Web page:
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Hospital ships identification - corroboration and/or suggestions please


seaJane
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Evening all,

 

Going through an album in the archives at work, and I have these three:

 

1. An un-named hospital ship: possibly BRITANNIC if a later caption is right, probably at the Dardanelles, 1915-1916.

Un-named hospital ship reduced.jpg

 

 

2. Captioned BRITANNIC and WARILDA, Mudros 1916.

BRITANNIC + WARILDA Mudros 1916 reduced.jpg

 

 

3. Captioned St MARGARET of SCOTLAND.

St MARGARET of Scotland reduced.jpg

 

If anyone can advise, I'll be most grateful.

 

sJ

 

 

 

Edited by seaJane
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To my knowledge there were three four-funnel hospital ships n British service: The Aquitania with 4182 beds had the largest official capacity of all British hospital ships, in service from 4 September 1915 to 27 Dec. 1917. She was employed at the Dardanelles. The Britannic was the second largest ship with over 3300. She was in service from 13 Nov. 1915 until she struck a mine on 22 Nov. 1916. The Mauritania was only four month in service from 22 Nov. 1915 and carried 2200 patients.

 

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Thanks @GreyC. Oh well, there's a one in three chance of being right, then!

:)

sJ

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Hi Jane,

it took a bit to digitize the photos from my collection for comparison. Here are the St. Margaret of Scotland and the Britannic as HS,

And here the Aquitania and Mauretania, however I don´t have photos of them as hospital ships, only in their normal colours. But I think it´s quite clear that it is the Britannic.

GreyC

xx17062021221.jpg.19be7ca63573968a3eeb789d527e5726.jpgxx17062021222.jpg.3e172b9d80a7b998a62c4cd27b27c1da.jpg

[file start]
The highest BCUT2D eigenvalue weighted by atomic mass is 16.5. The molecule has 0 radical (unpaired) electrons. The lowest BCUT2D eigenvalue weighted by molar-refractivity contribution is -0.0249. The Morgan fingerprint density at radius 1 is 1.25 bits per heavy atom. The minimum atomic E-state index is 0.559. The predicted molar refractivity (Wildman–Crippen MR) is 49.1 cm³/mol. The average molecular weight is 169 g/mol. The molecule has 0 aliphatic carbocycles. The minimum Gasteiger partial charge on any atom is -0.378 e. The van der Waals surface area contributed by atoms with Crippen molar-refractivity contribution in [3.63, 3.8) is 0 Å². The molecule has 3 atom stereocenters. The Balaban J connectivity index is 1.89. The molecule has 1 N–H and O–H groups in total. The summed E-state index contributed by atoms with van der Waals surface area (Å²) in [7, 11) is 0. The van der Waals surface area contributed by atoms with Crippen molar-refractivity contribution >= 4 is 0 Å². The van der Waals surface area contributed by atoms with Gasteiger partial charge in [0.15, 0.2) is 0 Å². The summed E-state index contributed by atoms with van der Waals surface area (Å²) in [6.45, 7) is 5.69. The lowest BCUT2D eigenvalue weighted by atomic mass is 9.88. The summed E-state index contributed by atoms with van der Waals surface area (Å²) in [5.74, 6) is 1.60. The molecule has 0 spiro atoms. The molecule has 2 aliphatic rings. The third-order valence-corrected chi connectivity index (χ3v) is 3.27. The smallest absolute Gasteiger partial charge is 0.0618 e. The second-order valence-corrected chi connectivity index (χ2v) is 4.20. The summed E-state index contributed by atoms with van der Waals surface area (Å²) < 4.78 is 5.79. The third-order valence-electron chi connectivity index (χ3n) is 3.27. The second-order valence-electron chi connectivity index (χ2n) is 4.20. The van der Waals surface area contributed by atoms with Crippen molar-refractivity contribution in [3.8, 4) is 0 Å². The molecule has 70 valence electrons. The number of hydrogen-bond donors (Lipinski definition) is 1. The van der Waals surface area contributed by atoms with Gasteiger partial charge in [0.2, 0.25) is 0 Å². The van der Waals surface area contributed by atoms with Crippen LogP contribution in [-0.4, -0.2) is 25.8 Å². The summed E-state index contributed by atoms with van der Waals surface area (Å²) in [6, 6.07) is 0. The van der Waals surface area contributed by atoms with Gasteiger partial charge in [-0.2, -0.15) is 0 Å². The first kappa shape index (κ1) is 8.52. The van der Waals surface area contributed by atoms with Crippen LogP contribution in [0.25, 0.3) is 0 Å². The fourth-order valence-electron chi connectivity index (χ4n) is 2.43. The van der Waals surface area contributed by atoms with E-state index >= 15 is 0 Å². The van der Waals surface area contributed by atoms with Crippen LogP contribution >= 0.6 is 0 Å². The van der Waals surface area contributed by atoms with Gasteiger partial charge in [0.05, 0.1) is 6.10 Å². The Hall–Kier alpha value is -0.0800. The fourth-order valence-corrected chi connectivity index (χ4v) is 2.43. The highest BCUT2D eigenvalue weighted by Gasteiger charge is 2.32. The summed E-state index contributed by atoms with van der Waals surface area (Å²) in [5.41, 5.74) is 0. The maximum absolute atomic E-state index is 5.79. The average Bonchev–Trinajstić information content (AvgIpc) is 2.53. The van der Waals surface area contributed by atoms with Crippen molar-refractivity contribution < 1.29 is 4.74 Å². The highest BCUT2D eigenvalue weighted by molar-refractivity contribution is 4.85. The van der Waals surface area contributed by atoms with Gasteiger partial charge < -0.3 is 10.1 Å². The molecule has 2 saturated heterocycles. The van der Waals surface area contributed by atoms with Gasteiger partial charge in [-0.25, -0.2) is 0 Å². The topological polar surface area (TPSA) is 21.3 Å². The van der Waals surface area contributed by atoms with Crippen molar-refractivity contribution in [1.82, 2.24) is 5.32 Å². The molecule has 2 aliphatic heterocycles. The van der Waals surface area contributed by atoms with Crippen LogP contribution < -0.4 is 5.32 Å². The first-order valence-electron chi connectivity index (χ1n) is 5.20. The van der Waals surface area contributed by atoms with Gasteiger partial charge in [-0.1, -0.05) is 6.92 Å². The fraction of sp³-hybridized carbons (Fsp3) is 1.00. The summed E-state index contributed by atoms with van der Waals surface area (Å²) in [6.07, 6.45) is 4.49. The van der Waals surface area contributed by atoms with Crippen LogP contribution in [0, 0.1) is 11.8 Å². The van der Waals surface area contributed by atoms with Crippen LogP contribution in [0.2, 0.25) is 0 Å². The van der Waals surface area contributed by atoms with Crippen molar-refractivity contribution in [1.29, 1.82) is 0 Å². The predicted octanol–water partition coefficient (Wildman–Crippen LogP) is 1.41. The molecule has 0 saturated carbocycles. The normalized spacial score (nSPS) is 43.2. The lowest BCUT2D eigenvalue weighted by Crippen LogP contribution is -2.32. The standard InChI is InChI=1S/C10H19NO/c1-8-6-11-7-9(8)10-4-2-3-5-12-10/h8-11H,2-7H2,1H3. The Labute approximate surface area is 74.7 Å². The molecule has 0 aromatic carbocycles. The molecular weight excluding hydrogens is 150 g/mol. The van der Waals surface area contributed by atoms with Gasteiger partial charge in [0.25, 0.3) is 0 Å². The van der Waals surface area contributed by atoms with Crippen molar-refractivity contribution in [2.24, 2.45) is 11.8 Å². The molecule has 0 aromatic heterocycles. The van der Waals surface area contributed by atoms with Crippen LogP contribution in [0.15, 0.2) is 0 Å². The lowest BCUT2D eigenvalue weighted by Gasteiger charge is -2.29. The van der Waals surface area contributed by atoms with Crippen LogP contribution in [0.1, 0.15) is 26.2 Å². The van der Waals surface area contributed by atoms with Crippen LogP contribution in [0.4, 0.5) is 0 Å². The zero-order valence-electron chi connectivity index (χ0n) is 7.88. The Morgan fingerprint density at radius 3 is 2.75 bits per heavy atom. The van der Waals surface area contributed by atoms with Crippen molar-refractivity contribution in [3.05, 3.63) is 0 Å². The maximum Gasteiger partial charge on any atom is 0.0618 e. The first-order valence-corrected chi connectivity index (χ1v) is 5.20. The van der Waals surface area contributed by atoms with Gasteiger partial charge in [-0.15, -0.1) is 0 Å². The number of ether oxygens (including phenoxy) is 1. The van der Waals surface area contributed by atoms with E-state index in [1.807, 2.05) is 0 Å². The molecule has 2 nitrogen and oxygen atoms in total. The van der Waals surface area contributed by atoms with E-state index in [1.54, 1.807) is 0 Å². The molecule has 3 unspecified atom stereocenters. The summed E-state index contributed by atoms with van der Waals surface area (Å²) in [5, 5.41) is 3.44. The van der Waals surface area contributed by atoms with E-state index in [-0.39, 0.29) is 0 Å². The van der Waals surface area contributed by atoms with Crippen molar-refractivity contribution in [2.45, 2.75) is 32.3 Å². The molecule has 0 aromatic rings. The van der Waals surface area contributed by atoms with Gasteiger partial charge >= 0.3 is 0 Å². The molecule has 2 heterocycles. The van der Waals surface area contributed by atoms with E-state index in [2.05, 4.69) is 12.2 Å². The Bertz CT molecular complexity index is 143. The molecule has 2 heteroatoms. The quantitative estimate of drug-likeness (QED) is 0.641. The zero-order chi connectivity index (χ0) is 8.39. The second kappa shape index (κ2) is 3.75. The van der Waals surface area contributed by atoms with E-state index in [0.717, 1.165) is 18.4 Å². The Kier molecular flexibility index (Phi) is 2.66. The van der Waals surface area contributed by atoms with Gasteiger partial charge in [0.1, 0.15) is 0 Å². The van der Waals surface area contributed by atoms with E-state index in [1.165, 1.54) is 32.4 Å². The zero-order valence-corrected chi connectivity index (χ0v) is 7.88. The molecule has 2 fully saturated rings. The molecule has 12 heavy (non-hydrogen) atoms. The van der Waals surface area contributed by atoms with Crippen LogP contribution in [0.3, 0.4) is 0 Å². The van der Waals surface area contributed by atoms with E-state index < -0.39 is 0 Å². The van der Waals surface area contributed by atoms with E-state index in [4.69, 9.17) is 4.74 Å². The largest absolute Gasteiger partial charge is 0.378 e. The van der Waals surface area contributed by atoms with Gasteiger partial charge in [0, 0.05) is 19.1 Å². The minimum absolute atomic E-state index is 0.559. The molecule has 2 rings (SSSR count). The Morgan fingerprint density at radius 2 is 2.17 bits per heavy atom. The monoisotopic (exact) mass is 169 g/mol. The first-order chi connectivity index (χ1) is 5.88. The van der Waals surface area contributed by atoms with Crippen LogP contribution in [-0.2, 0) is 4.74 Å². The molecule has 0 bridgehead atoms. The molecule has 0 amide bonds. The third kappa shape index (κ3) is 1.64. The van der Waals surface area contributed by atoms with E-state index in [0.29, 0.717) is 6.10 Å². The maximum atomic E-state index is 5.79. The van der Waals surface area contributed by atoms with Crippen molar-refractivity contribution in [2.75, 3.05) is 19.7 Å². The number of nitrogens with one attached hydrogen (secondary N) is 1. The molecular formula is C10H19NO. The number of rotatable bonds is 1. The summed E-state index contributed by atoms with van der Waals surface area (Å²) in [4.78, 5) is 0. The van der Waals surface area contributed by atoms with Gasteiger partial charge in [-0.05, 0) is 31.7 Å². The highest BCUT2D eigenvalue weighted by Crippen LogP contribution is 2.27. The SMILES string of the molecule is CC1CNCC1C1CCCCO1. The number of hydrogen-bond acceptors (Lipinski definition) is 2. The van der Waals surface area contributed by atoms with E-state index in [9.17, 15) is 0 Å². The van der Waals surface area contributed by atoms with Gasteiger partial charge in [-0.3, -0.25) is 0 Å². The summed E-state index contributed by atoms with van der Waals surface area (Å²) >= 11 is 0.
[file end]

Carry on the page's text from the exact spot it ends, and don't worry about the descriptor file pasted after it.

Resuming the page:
xxAq17062021224.jpg.c8f1faec9c586557c7fe1daf4bfb2fc0.jpgxxMau17062021223.jpg.9ebc0145dbbbdeaef78ef0ce3aee46bf.jpg

 

Edited by GreyC
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It does look as if BRITANNIC is the four-funnelled one - thank you very much for that.

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  • 2 weeks later...
On 18/06/2021 at 21:49, seaJane said:

Evening all,

 

Going through an album in the archives at work, and I have these three:

 

1. An un-named hospital ship: possibly BRITANNIC if a later caption is right, probably at the Dardanelles, 1915-1916.

Un-named hospital ship reduced.jpg

 

 

2. Captioned BRITANNIC and WARILDA, Mudros 1916.

BRITANNIC + WARILDA Mudros 1916 reduced.jpg

 

 

3. Captioned St MARGARET of SCOTLAND.

St MARGARET of Scotland reduced.jpg

 

If anyone can advise, I'll be most grateful.

 

sJ

 

 

 

The big four-funnelled hospitl ship is definitely the Britannic. (G618) Britannic's eastern Mediterranean terminal was Mudros, on the Greek island of Lemnos.

S.

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1 hour ago, Simon Mills said:

definitely the Britannic.

Many thanks Simon.

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I mirrowed the image so that they all face in the same direction to achieve a better base for comparison between the three liners with four funnels.

GreyC

Edited by GreyC
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8 minutes ago, GreyC said:

I mirrowed the image so that they all face in the same direction to achieve a better base for comparison between the three liners with four funnels.

GreyC

I see.

You are forgiven.

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I happened to be reading a copy of ‘Home from the sea’ this weekend (Captain Rostron’s autobiograhy) and he was obviously immensely pleased with the ‘Mauretania’ when it got converted into a ‘pukka’ hospital ship, at the time when he joined the ship in September 1915. Contrasting his previous experiences of being one of the captains of a so-called ‘black ship’ at Gallipoli (‘Alaunia’), he writes…

“We left Liverpool with a full medical staff and the ship transformed into as fine a hospital as you could find anywhere on shore. Very different from the days when we were Black Carriers. Now we had forty medical officers, seventy-two nursing sisters and a hundred and twenty orderlies (later about one hundred and fifty), all thoroughly trained. No improvised accommodation for suffering men and no scratch supplies for dealing with difficult operations. Here were beautifully-fitted operating theatres. X-ray rooms, real hospital wards and every single thing in the way of appliance that ingenuity could devise.”

‘Mauretania’ remained a hospital ship  (with Col. Frank Brown RAMC acting as the medical commanding officer) until March 1916, after which time she resumed her prior role as a troop transport.

MB

 

 

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Thank you MB! That's a really interesting quotation.

sJ

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6 hours ago, Ivor Anderson said:

WARILDA

Thank you!

sJ

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8 hours ago, Knotty said:

small article here on her demise

Thank you!

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